While developer David Marx’s debt issuance on the Tel Aviv Stock Exchange earlier this week fell considerably short of expectations, Israel’s burgeoning corporate bond market is expecting its largest debt offering ever by a U.S. real estate firm next week – a $500 million issuance by retail magnate Jeff Sutton.
Marx Development Group closed on a roughly $25 million bond offering in Tel Aviv earlier this week, falling well shy of the $40 million targeted by the developer and his advisers and the $50 million possible under the terms of the issuance.
Despite raising around $24 million through an institutional tender targeted at Israeli banks, pension funds and financial institutions, the offering could only muster about $1 million through a public tender open to a wider array of investors.
The deal, closed at an interest rate of 8.9 percent, becomes the smallest and most expensive bond issuance made by a U.S. firm on the Tel Aviv Stock Exchange, according to market sources. The Marx offering’s underwhelming performance was attributed to a relatively low bond rating of BBB+ from Israeli ratings agencies, which resulted in soft demand from investors.
While a portfolio of assets valued at $514 million backed the debt issuance, it was heavily skewed toward Marx’s development of a planned 399-room Marriott Courtyard Hotel at West 34th Street and 10th Avenue in Hudson Yards – which consequently hindered the offering’s bond rating, sources said.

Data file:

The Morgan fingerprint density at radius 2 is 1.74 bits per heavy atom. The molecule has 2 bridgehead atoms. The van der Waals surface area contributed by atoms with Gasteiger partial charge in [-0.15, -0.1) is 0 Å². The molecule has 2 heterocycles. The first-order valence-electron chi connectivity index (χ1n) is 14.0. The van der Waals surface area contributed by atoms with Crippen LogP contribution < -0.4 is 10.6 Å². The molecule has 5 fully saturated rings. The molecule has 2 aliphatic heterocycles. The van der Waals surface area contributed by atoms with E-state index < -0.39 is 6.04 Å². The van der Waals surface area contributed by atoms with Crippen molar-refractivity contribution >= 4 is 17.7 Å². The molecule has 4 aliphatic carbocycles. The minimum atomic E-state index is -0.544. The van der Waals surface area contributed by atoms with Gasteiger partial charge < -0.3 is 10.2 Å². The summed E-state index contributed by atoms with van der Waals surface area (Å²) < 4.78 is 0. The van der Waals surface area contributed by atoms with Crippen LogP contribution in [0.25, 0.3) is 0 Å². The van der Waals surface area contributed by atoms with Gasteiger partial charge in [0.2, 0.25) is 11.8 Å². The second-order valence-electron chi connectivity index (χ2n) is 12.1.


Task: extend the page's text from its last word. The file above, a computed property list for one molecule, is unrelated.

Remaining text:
Marx could not be reached to comment. Victory Consulting – the Tel Aviv-based firm that advised Marx Development Group on the deal – declined to comment on the matter.
Though the issuance’s tepid performance could provide fodder for critics that the Israeli bond market as a fundraising vehicle for U.S. firms, the Tel Aviv Stock Exchange is gearing up for its largest debt offering to date by a U.S. real estate company – a $500 million deal by retail giant Jeff Sutton’s Wharton Properties.
Wharton’s bond issuance — which would eclipse the $361 million raised by the Moinian Group earlier this year — is expected to close Wednesday in Tel Aviv, with a maximal interest rate on the deal set at 4.8 percent, according to sources. Sutton is also advised by Victory Consulting and has been dipping his toe in the Israeli waters since submitting a preliminary prospectus in May.
Sutton teamed with Bobby Cayre’s Aurora Capital this week to secure a 99-year triple net lease on a 17-story, 160,000-square-foot office building at 511 Fifth Avenue in Midtown. The building, which features around 20,000 square feet of retail space, is entirely occupied by the Israel Discount Bank.